Friday, 23 March 2012

THE PRIME MINISTER by Anthony Trollope


I wasn't stressed when I finished Trollope's Barchester series, because I knew I had the whole Palliser series still to go. 6 books, 800 pages a book, surely I was good till well into my 40s? And now, somehow, oh god, I've almost finished all the Pallisers!

THE PRIME MINISTER is the second to last. I'm only in my 30s! What am I going to do! I'm running out of Victorians. This is terrible. I don't know. Shall I start reading minor authors? Shall I start on people in translation? I never thought I'd reach the stage where the great partimony of world literature would start to look a bit thin.

THE PRIME MINISTER tells the story of Emily Wharton, who is much beloved of one Arthur Fletcher. She is however swept off her feet by another one, Ferdinand Lopez, and marries him in haste, regretting - in the traditional fashion – at leisure.

Ferdinand Lopez turns out to be a commercial adventurer, and gives us a very coherent explanation of today's commodity bubble:
“If I buy a ton of coffee and keep it six weeks, why do I buy it and keep it, and why does the seller sell it instead of keeping it? The seller sells it because he thinks he can do best by parting with it now at a certain price. I buy it because I think I can make money by keeping it. It is just the same as thought we were to back our opinions. He backs the fall. I back the rise. You needn't have coffee and you needn't have guano to do this. Indeed the possession of the coffee or the guano is only a very clumsy addition to the trouble of your profession.” . . . Coffee and guano still had to be bought because the world was dull and would not learn the tricks of the trade as learnt by Ferdinand Lopez, - also possibly because somebody might want such articles, - but our enterprising hero looked for a time in which no such dull burden would be imposed on him.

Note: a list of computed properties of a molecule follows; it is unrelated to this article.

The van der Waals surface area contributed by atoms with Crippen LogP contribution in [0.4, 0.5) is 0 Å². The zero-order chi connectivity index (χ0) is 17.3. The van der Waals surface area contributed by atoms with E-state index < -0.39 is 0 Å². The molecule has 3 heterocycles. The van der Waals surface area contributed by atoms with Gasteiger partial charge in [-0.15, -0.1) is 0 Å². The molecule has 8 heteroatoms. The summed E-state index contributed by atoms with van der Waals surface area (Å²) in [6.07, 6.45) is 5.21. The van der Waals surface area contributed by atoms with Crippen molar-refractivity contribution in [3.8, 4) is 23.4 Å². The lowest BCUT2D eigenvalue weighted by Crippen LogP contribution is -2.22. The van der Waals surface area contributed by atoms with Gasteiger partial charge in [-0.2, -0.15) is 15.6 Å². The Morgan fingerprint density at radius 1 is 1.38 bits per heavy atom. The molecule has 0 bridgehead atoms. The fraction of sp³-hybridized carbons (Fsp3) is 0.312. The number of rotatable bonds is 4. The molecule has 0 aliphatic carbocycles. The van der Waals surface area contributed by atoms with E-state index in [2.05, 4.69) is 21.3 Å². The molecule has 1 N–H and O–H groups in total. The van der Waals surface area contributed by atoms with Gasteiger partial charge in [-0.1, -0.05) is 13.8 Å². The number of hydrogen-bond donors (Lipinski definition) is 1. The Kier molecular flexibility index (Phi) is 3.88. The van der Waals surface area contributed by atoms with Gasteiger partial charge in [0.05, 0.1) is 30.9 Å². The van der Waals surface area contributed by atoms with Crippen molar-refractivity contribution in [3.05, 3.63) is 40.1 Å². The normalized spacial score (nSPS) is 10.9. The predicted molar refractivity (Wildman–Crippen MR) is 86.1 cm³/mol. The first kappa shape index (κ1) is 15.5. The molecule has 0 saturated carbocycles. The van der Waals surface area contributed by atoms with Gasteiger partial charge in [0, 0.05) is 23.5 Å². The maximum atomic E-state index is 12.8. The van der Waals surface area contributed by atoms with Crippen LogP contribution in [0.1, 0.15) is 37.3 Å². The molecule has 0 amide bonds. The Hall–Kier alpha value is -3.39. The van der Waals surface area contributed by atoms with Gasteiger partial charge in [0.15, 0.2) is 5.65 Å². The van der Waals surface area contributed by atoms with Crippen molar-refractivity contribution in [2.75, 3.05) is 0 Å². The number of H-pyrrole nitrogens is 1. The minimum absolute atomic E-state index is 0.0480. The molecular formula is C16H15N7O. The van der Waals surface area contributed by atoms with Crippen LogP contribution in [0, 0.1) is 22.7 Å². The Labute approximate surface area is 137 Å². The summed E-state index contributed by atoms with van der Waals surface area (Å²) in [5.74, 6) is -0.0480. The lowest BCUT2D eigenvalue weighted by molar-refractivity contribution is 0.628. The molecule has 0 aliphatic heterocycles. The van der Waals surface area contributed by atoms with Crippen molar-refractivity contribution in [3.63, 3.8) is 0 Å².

Ferdinand commits suicide eventually, when he is ruined financially, which sadly most London bankers haven't had the good taste to do. I was sorry to lose him, as he's a fabulous character:
For he was essentially one of those men who are always, in the inner workings of their minds, defending themselves and attacking others. . . .He could not seat himself in a railway carriage without a lesson to his opposite neighbour that in all the mutual affairs of travelling, arrangement of feet, disposition of bags, and opening of windows, it would be the neighbour's duty to submit and his to exact.

Emily now ought to have been happy but instead she wrapped herself in black and mourning not him so much as the ruin of her hopes and her (heavily implied) virginity. Lovely Arthur Fletcher keeps pursuing her, and I was in hell. I know Trollope well as a total bitch who won't necessarily allow a happy ending (I am still scarred from this). But eventually he does. Hurray!

There's also an entire parallel story with Lady Glencora Palliser, who we met in the first novel, and who has been appearing since. It's like meeting old friends. Her husband is a rather failed Prime Minister, and we get lots of boring Corn Laws, Home Rule, etc etc in typical Trollope fashion. But we have to forgive him when we get letters from fathers like this:
Everett is well again, and as idle as ever. Your aunt Roby is making a fool of herself in Harrogate. I have heard nothing from Herefordshire. Everything is very quiet and lonely here. Your affectionate father, A Wharton

And this observation:

People seen by the mind are exactly different to things seen by the eye. They grow smaller and smaller as you come nearer down to them, whereas things become bigger.

Or this:
What beasts, what brutes, what ungrateful wretches men are! - worse than women when they get together in numbers enough to be bold.

1 comment:

  1. Well, maybe as you hit your 60's you will begin to forget what you have read and you can start over with Trollope again.

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